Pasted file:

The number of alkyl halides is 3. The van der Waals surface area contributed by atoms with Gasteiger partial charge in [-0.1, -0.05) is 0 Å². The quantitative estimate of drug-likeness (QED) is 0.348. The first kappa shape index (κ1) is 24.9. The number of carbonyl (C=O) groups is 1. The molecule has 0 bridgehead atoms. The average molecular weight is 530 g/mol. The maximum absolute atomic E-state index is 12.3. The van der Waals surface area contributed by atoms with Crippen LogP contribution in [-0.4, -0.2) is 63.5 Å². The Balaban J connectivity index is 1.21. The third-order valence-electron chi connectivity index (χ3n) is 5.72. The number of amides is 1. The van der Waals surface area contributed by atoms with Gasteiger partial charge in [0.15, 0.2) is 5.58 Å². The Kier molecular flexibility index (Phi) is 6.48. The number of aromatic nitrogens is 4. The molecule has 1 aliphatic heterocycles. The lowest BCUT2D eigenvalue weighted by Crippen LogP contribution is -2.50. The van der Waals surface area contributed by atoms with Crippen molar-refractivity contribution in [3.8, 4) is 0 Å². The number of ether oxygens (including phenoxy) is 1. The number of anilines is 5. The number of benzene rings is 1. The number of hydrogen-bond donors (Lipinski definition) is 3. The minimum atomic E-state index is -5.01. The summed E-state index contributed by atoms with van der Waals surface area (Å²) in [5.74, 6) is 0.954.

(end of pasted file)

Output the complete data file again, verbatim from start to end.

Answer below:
The number of alkyl halides is 3. The van der Waals surface area contributed by atoms with Gasteiger partial charge in [-0.1, -0.05) is 0 Å². The quantitative estimate of drug-likeness (QED) is 0.348. The first kappa shape index (κ1) is 24.9. The number of carbonyl (C=O) groups is 1. The molecule has 0 bridgehead atoms. The average molecular weight is 530 g/mol. The maximum absolute atomic E-state index is 12.3. The van der Waals surface area contributed by atoms with Crippen LogP contribution in [-0.4, -0.2) is 63.5 Å². The Balaban J connectivity index is 1.21. The third-order valence-electron chi connectivity index (χ3n) is 5.72. The number of amides is 1. The van der Waals surface area contributed by atoms with Gasteiger partial charge in [0.15, 0.2) is 5.58 Å². The Kier molecular flexibility index (Phi) is 6.48. The number of aromatic nitrogens is 4. The molecule has 1 aliphatic heterocycles. The lowest BCUT2D eigenvalue weighted by Crippen LogP contribution is -2.50. The van der Waals surface area contributed by atoms with Crippen molar-refractivity contribution in [3.8, 4) is 0 Å². The number of ether oxygens (including phenoxy) is 1. The number of anilines is 5. The number of benzene rings is 1. The number of hydrogen-bond donors (Lipinski definition) is 3. The minimum atomic E-state index is -5.01. The summed E-state index contributed by atoms with van der Waals surface area (Å²) in [5.74, 6) is 0.954.